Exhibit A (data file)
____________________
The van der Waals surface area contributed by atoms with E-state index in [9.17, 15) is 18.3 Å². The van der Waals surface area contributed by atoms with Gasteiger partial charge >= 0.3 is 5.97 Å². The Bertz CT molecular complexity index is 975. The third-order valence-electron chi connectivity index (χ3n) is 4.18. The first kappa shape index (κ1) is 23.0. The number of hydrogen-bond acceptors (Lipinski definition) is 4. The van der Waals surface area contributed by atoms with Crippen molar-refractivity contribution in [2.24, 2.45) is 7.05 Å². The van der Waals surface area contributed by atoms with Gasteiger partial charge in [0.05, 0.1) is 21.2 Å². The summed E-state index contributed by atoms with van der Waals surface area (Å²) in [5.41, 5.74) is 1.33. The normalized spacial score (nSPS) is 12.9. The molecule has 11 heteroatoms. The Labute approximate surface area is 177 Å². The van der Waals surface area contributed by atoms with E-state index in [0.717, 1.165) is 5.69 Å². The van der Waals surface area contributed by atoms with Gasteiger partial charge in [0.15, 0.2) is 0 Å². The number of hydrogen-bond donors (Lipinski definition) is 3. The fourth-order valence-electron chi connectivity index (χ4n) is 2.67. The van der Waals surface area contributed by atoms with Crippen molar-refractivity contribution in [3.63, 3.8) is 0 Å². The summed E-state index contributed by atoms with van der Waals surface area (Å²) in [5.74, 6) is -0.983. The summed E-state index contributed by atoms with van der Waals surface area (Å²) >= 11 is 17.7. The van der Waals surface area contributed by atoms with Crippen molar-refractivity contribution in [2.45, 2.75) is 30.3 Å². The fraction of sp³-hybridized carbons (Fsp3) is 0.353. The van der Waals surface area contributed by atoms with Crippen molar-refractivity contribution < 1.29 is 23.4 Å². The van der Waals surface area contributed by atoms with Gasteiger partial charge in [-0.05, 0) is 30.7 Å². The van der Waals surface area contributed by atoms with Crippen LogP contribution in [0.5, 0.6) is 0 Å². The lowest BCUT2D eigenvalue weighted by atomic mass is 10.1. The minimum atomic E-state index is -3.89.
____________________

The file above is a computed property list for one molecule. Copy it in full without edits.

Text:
The van der Waals surface area contributed by atoms with E-state index in [9.17, 15) is 18.3 Å². The van der Waals surface area contributed by atoms with Gasteiger partial charge >= 0.3 is 5.97 Å². The Bertz CT molecular complexity index is 975. The third-order valence-electron chi connectivity index (χ3n) is 4.18. The first kappa shape index (κ1) is 23.0. The number of hydrogen-bond acceptors (Lipinski definition) is 4. The van der Waals surface area contributed by atoms with Crippen molar-refractivity contribution in [2.24, 2.45) is 7.05 Å². The van der Waals surface area contributed by atoms with Gasteiger partial charge in [0.05, 0.1) is 21.2 Å². The summed E-state index contributed by atoms with van der Waals surface area (Å²) in [5.41, 5.74) is 1.33. The normalized spacial score (nSPS) is 12.9. The molecule has 11 heteroatoms. The Labute approximate surface area is 177 Å². The van der Waals surface area contributed by atoms with E-state index in [0.717, 1.165) is 5.69 Å². The van der Waals surface area contributed by atoms with Gasteiger partial charge in [0.15, 0.2) is 0 Å². The number of hydrogen-bond donors (Lipinski definition) is 3. The fourth-order valence-electron chi connectivity index (χ4n) is 2.67. The van der Waals surface area contributed by atoms with Crippen molar-refractivity contribution in [3.63, 3.8) is 0 Å². The summed E-state index contributed by atoms with van der Waals surface area (Å²) in [5.74, 6) is -0.983. The summed E-state index contributed by atoms with van der Waals surface area (Å²) >= 11 is 17.7. The van der Waals surface area contributed by atoms with Crippen molar-refractivity contribution in [2.45, 2.75) is 30.3 Å². The fraction of sp³-hybridized carbons (Fsp3) is 0.353. The van der Waals surface area contributed by atoms with Crippen molar-refractivity contribution < 1.29 is 23.4 Å². The van der Waals surface area contributed by atoms with Gasteiger partial charge in [-0.05, 0) is 30.7 Å². The van der Waals surface area contributed by atoms with Crippen LogP contribution in [0.5, 0.6) is 0 Å². The lowest BCUT2D eigenvalue weighted by atomic mass is 10.1. The minimum atomic E-state index is -3.89.